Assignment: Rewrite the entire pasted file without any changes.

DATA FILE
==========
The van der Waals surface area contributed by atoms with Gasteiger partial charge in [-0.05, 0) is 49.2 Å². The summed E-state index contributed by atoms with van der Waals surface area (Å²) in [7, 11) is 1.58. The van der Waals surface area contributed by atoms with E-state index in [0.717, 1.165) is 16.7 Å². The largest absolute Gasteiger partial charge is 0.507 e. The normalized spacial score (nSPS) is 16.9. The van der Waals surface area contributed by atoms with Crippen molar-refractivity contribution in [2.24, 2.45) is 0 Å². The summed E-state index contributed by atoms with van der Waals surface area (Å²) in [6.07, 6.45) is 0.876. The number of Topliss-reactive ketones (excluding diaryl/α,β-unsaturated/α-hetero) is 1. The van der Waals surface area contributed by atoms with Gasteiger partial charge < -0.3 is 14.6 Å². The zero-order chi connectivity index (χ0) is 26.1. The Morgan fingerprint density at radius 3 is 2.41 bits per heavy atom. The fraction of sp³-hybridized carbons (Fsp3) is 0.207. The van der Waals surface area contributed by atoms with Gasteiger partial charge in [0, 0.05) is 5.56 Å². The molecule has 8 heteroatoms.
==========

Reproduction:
The van der Waals surface area contributed by atoms with Gasteiger partial charge in [-0.05, 0) is 49.2 Å². The summed E-state index contributed by atoms with van der Waals surface area (Å²) in [7, 11) is 1.58. The van der Waals surface area contributed by atoms with E-state index in [0.717, 1.165) is 16.7 Å². The largest absolute Gasteiger partial charge is 0.507 e. The normalized spacial score (nSPS) is 16.9. The van der Waals surface area contributed by atoms with Crippen molar-refractivity contribution in [2.24, 2.45) is 0 Å². The summed E-state index contributed by atoms with van der Waals surface area (Å²) in [6.07, 6.45) is 0.876. The number of Topliss-reactive ketones (excluding diaryl/α,β-unsaturated/α-hetero) is 1. The van der Waals surface area contributed by atoms with Gasteiger partial charge < -0.3 is 14.6 Å². The zero-order chi connectivity index (χ0) is 26.1. The Morgan fingerprint density at radius 3 is 2.41 bits per heavy atom. The fraction of sp³-hybridized carbons (Fsp3) is 0.207. The van der Waals surface area contributed by atoms with Gasteiger partial charge in [0, 0.05) is 5.56 Å². The molecule has 8 heteroatoms.